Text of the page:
Hong Kong shareholders unite for lawsuit over misleading IPO prospectus

by Jane Moir, ACGA

30 September 2021

ACGA Research Director Jane Moir reports on a very rare event 

The past two decades has seen a fair number of companies list in Hong Kong and quickly unravel as findings of fabricated invoices, bogus accounts and plundered assets come to light. The board vanishes, the firm de-lists, shareholders take a hit and the market moves on.

It is relatively unheard of for investors in Hong Kong to get lawyered up as a group and talk about compensation. That is why the case of the Trony 35 is so compelling—even if it does not have a happy ending.

Three sets of books and accounts

The last you probably read about a small China-based solar panel company, Trony Solar Holdings, back in 2014 was that a forensic probe had found three sets of books and accounts at its main operating subsidiary in Shenzhen.

Unable to reconcile the three sets of figures, and with uncooperative employees—including a chairman and CEO who claimed his company laptop was stolen in a coffee shop—the company was eventually booted off the bourse by Hong Kong Exchanges and Clearing (HKEX). This was amid concerns that materially false, incomplete, or misleading information had been included in the company’s IPO prospectus.

The story seems to end in August 2018 when Trony was finally de-listed. In all, it traded publicly for just 18 months. After an IPO in October 2010, the company had requested a suspension in June 2012 after a whistleblower wrote to Deloitte with a series of allegations.

Thirty-five shareholders

A group of 35 shareholders filed a lawsuit in Hong Kong in March 2019 seeking compensation against Trony sponsor JP Morgan Securities (Asia Pacific) and the issuer’s auditor, Deloitte for misleading statements made in the IPO prospectus.

They argued that their shares in Trony were rendered valueless by the loss of the company’s listing status. They sought damages representing the amount they paid for the shares including the value, and any other charges and fees.

A statutory private right of action

Back in the early 2000s, there was much talk of investors asserting their rights as guaranteed under the Securities and Futures Ordinance (SFO), which came into effect in 2003.

One of the major prongs of the legislation was to empower shareholders with a new right of action, rather than having to fashion the claim in traditional tort or contract terms: if you are injured by another person’s flouting of securities laws, you can apply to the court for remedies.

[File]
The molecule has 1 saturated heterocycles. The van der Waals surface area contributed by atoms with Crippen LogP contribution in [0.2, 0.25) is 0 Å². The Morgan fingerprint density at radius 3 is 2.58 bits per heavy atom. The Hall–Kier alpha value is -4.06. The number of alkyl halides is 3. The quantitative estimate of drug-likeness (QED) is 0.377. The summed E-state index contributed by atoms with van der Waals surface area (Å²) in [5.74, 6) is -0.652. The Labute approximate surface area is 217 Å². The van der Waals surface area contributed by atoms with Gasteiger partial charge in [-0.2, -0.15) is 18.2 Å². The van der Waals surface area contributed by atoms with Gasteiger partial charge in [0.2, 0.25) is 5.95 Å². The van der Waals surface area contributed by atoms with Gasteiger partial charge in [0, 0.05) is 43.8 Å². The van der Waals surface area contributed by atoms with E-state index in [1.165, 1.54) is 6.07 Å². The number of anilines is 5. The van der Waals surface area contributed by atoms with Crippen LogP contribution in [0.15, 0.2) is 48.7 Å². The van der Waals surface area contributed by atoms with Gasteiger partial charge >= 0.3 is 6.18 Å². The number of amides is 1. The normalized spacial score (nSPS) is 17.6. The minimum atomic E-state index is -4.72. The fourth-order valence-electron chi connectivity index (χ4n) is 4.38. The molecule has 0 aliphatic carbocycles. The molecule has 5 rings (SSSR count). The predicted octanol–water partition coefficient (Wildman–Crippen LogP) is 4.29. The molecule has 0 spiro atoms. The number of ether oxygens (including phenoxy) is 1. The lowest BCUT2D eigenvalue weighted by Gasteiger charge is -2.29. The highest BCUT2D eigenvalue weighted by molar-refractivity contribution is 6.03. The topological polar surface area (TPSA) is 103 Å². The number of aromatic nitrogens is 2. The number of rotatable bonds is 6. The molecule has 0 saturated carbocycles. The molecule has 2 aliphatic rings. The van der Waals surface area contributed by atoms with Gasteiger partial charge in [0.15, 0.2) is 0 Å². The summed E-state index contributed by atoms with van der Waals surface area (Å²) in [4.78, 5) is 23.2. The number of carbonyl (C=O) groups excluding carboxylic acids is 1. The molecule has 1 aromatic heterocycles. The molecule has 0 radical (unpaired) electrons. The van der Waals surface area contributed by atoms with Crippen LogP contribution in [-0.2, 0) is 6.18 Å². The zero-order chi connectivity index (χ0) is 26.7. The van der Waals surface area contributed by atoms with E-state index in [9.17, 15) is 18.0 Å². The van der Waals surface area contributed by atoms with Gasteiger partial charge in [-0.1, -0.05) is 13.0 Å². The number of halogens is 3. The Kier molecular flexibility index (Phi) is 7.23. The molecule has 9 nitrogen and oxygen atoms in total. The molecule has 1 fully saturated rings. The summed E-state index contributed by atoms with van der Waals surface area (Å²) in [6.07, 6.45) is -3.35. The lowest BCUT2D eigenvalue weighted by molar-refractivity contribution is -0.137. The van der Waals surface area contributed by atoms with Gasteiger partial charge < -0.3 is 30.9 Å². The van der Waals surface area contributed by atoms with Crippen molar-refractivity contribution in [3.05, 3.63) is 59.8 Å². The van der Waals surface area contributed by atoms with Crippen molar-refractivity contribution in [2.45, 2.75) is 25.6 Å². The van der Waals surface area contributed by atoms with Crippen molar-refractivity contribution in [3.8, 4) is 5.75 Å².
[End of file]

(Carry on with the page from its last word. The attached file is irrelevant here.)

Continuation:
It did not turn out to be a brave new world. Instead, the securities regulator, the Securities and Futures Commission (SFC), takes on the most egregious breaches of securities law on behalf of shareholders. The prohibitively high cost of going to court and a “loser pays” system is still a mighty deterrent to individual investors. A “no win, no fee” arrangement to ease the financial burden is also still firmly off the table in Hong Kong where lawyers are still prosecuted for champerty and maintenance.

Down but not out?

Unfortunately, the Trony 35 lost at the first hurdle. On 28 September a High Court judge said they were time-barred from pursuing their action.

The judge ruled that the shareholders suffered loss and damage when they bought shares of Trony back in 2010-2012—and not when the company was eventually de-listed in August 2018. By suing in March 2019, they missed a six-year deadline imposed under limitations law.

It is the only case we are aware of where shareholders have sued for compensation arising from a misleading prospectus. They have a few weeks to determine whether there are grounds to appeal—and the hope for CG in Hong Kong is that Trony goes down in history for being more than just a bad actor.

About the Author(s)

Jane Moir
Research Director, Hong Kong & Singapore, ACGA

Jane Moir
 joined ACGA as a Research Director focussed on Hong Kong. Prior to joining ACGA, she worked as a barrister and financial journalist, including 11 years at the South China Morning Post covering legal and regulatory issues. Jane has also worked as a part-time lecturer in law at HKU Space and was a contributing writer for Lexis-Nexis on securities law, corporate crime and money laundering.

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